I have been turning 50 for more than two years now.
At age 48, I decided to train for my first marathon. Actually, I hadn’t even turned 48, but that January, when I started my usual three-month preparation period to deal with the psychological trauma of my birthday in April (the cruelest month), I realized with some horror that my mom was 48 when I first took note of her age and by then she was already old.
Though I’m a writer, I can do some basic math. At 47, you’re closer to 45. At 48, there is no turning back. It’s a flashing, fret-lined, fat-fuelled, free fall to the big ‘ffing fifty. Might as well skip the denial and accept that you’re already 50.
The number has a way of concentrating the mind — even mine, which given my sign, a goat, is prone to scrambling up this mountain pass, only to reach an impasse; then scrambling up that dead-end path because the view is just spectacular over there; and then trying another whole new route because I’m curious like that; and on and on.
As I stared down 48, 49, 50, I realized there was no more time for scrambling. I had just two years to grow up!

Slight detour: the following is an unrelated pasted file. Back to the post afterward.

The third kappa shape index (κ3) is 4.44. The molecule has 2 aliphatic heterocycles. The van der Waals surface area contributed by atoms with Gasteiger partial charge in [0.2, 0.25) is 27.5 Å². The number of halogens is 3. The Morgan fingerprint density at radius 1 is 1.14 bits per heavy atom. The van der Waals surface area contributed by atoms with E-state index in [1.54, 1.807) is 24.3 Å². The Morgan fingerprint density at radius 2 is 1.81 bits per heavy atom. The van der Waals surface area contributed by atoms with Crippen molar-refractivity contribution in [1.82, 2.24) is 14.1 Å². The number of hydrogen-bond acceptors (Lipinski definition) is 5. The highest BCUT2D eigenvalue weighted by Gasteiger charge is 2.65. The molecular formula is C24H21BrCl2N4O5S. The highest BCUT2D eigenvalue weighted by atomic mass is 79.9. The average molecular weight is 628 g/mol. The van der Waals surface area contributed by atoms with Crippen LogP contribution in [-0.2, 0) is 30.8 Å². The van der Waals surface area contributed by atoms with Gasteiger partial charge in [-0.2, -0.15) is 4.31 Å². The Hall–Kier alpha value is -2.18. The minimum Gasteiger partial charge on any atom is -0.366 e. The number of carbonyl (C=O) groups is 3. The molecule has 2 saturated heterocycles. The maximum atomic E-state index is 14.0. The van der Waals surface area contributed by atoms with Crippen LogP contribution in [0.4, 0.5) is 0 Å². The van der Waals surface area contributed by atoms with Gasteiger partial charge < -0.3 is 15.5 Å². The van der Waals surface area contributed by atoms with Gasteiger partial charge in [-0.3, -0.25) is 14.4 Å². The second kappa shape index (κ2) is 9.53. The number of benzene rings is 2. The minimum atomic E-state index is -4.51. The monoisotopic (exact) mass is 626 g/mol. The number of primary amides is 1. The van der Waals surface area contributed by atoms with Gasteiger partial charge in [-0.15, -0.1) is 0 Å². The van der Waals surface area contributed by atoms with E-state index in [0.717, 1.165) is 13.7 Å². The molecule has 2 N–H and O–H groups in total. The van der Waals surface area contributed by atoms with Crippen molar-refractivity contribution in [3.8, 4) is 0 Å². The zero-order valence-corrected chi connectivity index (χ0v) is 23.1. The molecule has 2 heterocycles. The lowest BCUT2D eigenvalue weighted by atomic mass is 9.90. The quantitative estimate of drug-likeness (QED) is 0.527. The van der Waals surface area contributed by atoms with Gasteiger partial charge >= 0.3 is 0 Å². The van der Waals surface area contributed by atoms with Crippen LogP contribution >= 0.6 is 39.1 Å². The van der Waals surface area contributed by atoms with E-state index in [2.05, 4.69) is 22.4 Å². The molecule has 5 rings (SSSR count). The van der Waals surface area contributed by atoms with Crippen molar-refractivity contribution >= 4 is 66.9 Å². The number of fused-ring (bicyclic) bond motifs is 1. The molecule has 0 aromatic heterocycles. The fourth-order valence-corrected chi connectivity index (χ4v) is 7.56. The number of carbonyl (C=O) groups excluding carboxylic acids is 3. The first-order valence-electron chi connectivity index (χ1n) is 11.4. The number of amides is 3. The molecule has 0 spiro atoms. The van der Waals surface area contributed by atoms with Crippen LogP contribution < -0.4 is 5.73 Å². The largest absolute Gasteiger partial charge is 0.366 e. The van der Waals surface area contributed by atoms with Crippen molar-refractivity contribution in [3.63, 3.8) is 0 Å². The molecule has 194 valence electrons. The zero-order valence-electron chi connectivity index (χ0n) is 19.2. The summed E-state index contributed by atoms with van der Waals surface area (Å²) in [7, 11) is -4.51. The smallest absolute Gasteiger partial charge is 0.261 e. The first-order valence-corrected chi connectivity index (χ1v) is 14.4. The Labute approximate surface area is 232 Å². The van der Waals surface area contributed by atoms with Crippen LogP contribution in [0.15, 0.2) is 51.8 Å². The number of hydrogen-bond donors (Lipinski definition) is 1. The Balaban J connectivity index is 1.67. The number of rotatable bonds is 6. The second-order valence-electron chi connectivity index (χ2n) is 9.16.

Bizarrely, that’s when I decided to train for my first marathon. Never in my previous five or six lives did I ever dream of running one. I have flat-feet for gadsakes.
But in the middle of some hot flash of genius, this idea came to me: The marathon had something to teach me.
I figured that by chasing that terrifying goal, I might develop superior commitment, discipline, focus, even fearlessness, and perhaps other things (maybe a tight runner’s butt?), which I could apply to my career.
Because there are a few really big things I want to accomplish and time, as they say, is running.
So far, my strategy has worked, for running anyway. This April, a week after I turn 50, I will toe the line of my third marathon, at the big kahuna of all marathons, Boston. Yes, I qualified in the 50 to 54 age group. Yep, moving into THAT age category (another set of numbers to prepare for.)
But I’m okay with it. Really, I am. I mean, I’ve been preparing for 50 for more than two years now. How bad can it be when it really happens?